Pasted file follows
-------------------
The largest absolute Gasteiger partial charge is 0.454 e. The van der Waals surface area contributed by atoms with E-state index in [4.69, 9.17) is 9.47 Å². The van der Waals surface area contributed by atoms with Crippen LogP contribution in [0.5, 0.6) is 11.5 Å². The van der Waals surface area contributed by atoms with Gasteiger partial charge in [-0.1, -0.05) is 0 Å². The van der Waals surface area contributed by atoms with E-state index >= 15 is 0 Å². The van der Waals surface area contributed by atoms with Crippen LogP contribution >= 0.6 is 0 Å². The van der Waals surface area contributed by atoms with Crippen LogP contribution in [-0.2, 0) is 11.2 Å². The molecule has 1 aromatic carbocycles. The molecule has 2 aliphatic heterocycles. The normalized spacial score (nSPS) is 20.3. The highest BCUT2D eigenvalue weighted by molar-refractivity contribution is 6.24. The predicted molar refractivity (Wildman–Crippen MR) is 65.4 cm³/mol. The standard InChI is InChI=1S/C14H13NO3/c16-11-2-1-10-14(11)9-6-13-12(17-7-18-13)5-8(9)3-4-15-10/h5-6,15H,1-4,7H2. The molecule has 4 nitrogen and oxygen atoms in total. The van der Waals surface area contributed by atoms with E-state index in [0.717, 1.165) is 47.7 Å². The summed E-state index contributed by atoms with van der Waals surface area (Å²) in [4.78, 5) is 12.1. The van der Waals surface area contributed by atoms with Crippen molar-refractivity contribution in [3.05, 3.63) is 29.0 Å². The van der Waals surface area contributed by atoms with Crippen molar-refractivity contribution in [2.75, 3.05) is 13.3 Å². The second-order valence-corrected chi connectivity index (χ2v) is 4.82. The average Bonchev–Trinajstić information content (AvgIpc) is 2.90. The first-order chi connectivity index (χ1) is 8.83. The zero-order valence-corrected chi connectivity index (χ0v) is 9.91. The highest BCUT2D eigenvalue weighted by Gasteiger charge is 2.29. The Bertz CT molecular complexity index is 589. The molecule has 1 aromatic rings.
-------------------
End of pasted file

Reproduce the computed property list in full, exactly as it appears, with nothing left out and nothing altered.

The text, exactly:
The largest absolute Gasteiger partial charge is 0.454 e. The van der Waals surface area contributed by atoms with E-state index in [4.69, 9.17) is 9.47 Å². The van der Waals surface area contributed by atoms with Crippen LogP contribution in [0.5, 0.6) is 11.5 Å². The van der Waals surface area contributed by atoms with Gasteiger partial charge in [-0.1, -0.05) is 0 Å². The van der Waals surface area contributed by atoms with E-state index >= 15 is 0 Å². The van der Waals surface area contributed by atoms with Crippen LogP contribution >= 0.6 is 0 Å². The van der Waals surface area contributed by atoms with Crippen LogP contribution in [-0.2, 0) is 11.2 Å². The molecule has 1 aromatic carbocycles. The molecule has 2 aliphatic heterocycles. The normalized spacial score (nSPS) is 20.3. The highest BCUT2D eigenvalue weighted by molar-refractivity contribution is 6.24. The predicted molar refractivity (Wildman–Crippen MR) is 65.4 cm³/mol. The standard InChI is InChI=1S/C14H13NO3/c16-11-2-1-10-14(11)9-6-13-12(17-7-18-13)5-8(9)3-4-15-10/h5-6,15H,1-4,7H2. The molecule has 4 nitrogen and oxygen atoms in total. The van der Waals surface area contributed by atoms with E-state index in [0.717, 1.165) is 47.7 Å². The summed E-state index contributed by atoms with van der Waals surface area (Å²) in [4.78, 5) is 12.1. The van der Waals surface area contributed by atoms with Crippen molar-refractivity contribution in [3.05, 3.63) is 29.0 Å². The van der Waals surface area contributed by atoms with Crippen molar-refractivity contribution in [2.75, 3.05) is 13.3 Å². The second-order valence-corrected chi connectivity index (χ2v) is 4.82. The average Bonchev–Trinajstić information content (AvgIpc) is 2.90. The first-order chi connectivity index (χ1) is 8.83. The zero-order valence-corrected chi connectivity index (χ0v) is 9.91. The highest BCUT2D eigenvalue weighted by Gasteiger charge is 2.29. The Bertz CT molecular complexity index is 589. The molecule has 1 aromatic rings.